Here’s a detail I might have forgotten to tell: OrCom was a big cross-over for me. As I’ve mentioned, I wasn’t originally an OrCom major—I got into UP Manila as a Computer Science major (how I got a decent Math score in that UPCAT, I will never know). After a year and a half, I decided that I was in the wrong station, so to speak. I realized that Computer Science wasn’t going to take me where I really wanted to go, so after literally tearful dinners spent persuading my parents to let me shift, I finally had their blessing.

I knew right away where I wanted to go. In true OrCom style, I had planned for weeks before pitching the whole idea of shifting to my parents. Here’s the story of how buzz (as discussed in Emmanuel Rosen’s The Anatomy of Buzz Revisited) changed my life by introducing me to UP Manila OrCom.

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The Social Support Network

We’re all familiar with how Facebook plays such a big part in our social and work life nowadays. Just last night, I was participating in three different meetings via Facebook groups—talk about a social media explosion. Important announcements, queries, and entire reports can be planned using FB groups when time doesn’t allow a face to face meeting.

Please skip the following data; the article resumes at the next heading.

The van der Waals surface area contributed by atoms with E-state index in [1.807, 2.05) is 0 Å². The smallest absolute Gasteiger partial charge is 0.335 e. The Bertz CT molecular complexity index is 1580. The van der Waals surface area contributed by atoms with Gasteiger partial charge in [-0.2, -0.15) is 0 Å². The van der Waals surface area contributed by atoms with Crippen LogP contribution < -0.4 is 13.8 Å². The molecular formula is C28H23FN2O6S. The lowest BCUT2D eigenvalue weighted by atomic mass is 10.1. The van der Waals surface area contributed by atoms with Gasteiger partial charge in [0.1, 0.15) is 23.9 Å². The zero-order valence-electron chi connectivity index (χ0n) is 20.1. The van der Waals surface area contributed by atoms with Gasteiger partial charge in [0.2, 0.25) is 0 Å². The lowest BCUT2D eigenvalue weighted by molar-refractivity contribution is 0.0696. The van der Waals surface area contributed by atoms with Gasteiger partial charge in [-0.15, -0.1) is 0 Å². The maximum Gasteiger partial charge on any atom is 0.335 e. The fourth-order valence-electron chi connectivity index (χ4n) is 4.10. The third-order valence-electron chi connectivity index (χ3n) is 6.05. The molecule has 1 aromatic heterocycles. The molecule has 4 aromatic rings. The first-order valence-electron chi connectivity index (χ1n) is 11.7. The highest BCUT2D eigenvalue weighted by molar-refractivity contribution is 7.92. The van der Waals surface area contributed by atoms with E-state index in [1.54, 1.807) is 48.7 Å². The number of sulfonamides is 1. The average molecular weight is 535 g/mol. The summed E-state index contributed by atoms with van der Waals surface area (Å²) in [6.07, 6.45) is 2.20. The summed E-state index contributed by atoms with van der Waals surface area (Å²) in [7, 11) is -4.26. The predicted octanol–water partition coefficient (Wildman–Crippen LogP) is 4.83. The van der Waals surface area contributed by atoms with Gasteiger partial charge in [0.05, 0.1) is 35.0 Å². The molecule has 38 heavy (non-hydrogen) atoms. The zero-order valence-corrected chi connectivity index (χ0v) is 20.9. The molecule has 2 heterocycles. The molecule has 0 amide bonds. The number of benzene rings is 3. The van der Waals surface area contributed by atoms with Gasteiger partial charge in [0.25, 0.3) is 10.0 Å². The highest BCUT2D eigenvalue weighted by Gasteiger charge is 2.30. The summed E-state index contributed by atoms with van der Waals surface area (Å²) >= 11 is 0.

But social networks aren’t all about stress for me. This particular sem, I personally experienced how Facebook can keep a senior student sane despite all the sleepless nights and deadlines.

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Mythbusted: 5 Things You Thought You Knew About UP Manila OrCom

We all know how it is. There’s a party / dinner / reunion of some sort and some family friend / relative you don’t even know ends up in the same table / spot / boring predicament as you and decides to strike up a conversation.

RP: So are you working?

Me: No, I’m still in college. One more year to go.

RP: Oh, great. What school?

Me: UP Manila.

[RP either knows about UPM and is impressed, or doesn’t know and we start a conversation about how UP Manila is not the newest “branch” of UP Diliman.]

RP: What are you taking up?

Me: Organizational Communication.

RP: What’s that?